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J Clin Endocrinol Metab. 1998 Oct;83(10):3507-11.

Levels of adrenocortical autoantibodies correlate with the degree of adrenal dysfunction in subjects with preclinical Addison's disease.

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  • 1Department of Internal Medicine and Endocrine and Metabolic Sciences, University of Perugia, Italy.

Abstract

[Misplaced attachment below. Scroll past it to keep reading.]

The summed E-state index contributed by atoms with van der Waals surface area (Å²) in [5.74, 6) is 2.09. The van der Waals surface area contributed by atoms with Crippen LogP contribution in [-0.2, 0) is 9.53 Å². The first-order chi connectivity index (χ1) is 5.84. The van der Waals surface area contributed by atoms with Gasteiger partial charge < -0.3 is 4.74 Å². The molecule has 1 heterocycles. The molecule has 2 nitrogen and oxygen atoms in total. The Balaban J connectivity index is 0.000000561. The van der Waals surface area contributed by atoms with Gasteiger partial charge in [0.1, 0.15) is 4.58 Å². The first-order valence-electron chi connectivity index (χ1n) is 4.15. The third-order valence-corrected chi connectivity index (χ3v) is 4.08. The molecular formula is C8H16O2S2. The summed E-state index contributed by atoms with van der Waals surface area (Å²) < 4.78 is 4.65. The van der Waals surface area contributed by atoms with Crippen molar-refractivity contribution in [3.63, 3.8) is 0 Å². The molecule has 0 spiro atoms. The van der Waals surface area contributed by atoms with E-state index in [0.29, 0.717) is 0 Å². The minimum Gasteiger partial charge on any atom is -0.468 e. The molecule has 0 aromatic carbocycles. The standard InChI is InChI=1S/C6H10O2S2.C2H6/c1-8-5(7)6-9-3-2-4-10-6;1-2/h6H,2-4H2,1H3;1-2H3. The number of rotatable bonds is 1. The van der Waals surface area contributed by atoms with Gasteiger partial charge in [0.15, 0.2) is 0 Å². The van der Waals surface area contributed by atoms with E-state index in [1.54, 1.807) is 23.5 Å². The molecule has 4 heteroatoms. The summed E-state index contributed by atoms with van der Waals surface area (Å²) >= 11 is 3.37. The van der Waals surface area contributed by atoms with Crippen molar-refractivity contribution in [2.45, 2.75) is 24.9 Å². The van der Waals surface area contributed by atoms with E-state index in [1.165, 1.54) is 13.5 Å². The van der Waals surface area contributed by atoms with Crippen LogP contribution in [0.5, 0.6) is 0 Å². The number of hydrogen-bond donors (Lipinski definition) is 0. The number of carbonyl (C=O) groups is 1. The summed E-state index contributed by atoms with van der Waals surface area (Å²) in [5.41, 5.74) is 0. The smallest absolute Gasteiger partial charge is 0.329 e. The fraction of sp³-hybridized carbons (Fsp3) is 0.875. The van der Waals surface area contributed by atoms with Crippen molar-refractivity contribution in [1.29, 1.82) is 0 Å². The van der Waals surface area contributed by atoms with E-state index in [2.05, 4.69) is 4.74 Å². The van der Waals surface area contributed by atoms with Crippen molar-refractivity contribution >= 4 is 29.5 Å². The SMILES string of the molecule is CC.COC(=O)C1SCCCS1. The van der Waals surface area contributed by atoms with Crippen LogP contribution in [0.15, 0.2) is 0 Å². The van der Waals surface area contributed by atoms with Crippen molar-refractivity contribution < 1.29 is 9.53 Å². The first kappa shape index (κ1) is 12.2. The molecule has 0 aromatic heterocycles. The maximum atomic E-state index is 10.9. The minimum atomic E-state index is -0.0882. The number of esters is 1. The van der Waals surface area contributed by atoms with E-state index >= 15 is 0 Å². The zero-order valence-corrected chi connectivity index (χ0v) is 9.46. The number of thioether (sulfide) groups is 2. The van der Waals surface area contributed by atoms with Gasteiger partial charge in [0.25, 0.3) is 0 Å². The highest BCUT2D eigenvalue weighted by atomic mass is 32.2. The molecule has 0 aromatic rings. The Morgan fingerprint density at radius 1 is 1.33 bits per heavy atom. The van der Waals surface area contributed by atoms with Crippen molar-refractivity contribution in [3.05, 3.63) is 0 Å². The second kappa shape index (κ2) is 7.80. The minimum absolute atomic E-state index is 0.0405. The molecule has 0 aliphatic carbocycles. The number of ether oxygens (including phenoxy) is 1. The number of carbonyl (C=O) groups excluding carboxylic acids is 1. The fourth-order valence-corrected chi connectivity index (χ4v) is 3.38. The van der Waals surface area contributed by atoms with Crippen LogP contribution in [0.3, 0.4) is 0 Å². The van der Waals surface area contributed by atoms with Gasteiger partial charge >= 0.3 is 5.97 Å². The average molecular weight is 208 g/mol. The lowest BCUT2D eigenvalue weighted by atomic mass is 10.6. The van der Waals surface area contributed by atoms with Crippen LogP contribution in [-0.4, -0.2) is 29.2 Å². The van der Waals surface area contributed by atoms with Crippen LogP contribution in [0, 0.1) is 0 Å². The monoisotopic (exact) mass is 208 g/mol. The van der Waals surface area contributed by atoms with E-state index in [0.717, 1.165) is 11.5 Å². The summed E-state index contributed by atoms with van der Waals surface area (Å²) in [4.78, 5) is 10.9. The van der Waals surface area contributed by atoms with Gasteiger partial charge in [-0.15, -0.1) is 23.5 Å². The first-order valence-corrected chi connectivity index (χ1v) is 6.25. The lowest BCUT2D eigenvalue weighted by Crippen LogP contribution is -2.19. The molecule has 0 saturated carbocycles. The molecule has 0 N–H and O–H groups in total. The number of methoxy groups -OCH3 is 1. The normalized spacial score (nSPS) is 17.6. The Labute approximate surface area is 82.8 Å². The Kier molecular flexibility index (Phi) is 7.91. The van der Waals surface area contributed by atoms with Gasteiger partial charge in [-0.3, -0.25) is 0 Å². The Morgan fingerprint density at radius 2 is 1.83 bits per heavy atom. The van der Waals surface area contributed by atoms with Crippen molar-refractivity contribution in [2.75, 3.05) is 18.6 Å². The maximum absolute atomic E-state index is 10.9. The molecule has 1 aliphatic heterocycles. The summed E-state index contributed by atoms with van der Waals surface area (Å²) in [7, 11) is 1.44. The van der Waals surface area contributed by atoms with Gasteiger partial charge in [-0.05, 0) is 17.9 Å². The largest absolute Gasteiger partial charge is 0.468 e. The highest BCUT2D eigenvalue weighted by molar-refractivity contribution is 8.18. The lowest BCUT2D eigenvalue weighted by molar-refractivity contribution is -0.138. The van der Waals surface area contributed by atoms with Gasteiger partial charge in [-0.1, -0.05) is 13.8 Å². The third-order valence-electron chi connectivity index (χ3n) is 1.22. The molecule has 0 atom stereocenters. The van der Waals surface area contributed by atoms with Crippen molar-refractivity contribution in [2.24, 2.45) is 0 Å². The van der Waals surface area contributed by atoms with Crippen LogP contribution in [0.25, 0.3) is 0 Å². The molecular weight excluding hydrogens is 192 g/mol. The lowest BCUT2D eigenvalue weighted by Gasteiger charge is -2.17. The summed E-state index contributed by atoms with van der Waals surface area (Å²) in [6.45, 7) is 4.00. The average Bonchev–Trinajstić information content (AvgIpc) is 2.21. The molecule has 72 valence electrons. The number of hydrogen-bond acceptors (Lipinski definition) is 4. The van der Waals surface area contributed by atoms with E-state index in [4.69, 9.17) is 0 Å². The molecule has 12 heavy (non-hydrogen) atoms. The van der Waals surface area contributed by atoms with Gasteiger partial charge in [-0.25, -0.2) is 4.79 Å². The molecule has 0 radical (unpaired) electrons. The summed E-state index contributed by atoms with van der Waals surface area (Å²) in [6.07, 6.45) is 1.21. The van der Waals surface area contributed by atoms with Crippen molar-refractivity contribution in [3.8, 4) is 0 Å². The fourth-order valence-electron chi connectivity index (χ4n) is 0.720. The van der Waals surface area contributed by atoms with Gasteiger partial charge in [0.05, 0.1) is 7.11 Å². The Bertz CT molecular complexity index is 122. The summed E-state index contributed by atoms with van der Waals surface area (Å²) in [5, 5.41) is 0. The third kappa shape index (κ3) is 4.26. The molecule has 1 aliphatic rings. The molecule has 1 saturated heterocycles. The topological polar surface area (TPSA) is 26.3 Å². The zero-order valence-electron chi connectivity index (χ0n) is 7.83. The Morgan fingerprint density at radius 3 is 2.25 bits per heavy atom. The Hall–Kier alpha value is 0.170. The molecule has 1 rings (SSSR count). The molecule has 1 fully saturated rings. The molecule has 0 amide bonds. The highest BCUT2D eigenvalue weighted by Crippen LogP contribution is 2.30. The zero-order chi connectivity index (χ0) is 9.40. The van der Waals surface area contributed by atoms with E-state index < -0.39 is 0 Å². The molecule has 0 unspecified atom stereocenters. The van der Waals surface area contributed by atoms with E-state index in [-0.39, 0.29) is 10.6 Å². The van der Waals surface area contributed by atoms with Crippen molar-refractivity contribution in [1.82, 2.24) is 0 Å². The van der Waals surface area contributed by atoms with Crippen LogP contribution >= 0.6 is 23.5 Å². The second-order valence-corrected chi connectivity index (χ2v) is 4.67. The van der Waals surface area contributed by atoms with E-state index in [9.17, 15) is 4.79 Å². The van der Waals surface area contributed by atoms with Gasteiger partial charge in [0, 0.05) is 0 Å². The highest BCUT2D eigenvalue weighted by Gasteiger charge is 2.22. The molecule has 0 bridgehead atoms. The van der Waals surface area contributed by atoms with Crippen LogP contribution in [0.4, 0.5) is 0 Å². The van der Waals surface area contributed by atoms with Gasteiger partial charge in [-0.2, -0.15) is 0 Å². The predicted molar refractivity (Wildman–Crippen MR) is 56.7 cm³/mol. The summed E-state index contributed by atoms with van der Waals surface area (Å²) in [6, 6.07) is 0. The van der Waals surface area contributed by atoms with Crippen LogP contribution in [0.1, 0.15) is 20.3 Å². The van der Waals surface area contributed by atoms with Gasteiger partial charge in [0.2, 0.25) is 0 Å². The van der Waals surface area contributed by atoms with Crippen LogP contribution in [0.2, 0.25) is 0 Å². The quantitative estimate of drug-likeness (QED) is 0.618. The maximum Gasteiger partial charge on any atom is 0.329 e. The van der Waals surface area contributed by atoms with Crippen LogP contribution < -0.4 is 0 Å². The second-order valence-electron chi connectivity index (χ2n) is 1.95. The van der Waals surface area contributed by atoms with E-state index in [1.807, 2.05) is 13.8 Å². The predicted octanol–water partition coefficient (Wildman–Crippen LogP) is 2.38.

To test the hypothesis that levels of adrenal autoantibodies correlate with the degree of adrenal dysfunction, we followed up adrenal cortex autoantibody (ACA) titers and 21-hydroxylase (21OH) autoantibody (21OHAb) levels in 19 ACA-positive subjects with preclinical Addison's disease. On enrollment, all the 19 ACA-positive subjects were positive for 21OHAb. At follow-up, the concordance rate for simultaneous presence/absence of both ACA and 21OHAb was as high as 91% and a strong, positive correlation between 21OHAb levels and ACA titers was observed (P < 0.0001). The levels of adrenal autoantibodies were positively associated with the severity of adrenal dysfunction (ANOVA, P < 0.0001 for both 21OHAb and ACA): the 21OH index was significantly lower at stage 0 or 1 than at stage 2+3 (corrected P < 0.001 andP < 0.05) or stage 4 (corrected P < 0.001 and <0.01). Similarly, ACA titer at stage 4 was significantly higher than stage 0 (P < 0.001), stage 1 (P < 0.001), and stage 2+3 (P < 0.05); and ACA titer at stage 2+3 was higher than stage 0 (P < 0.001) and stage 1 (P < 0.05). In subjects with progression of adrenal dysfunction (n = 14), levels of 21OHAb and ACA increased significantly (P = 0.041 and P = 0.002) during the follow-up period. In 5 subjects, the remission of biochemical signs of adrenal dysfunction was associated with the disappearance of both ACA and 21OHAb. Our study shows that the levels of adrenal autoantibodies correlate with the degree of adrenal dysfunction, and this suggests that production of high-level 21OHAb strongly signals the destructive phase of the autoimmune disease process.

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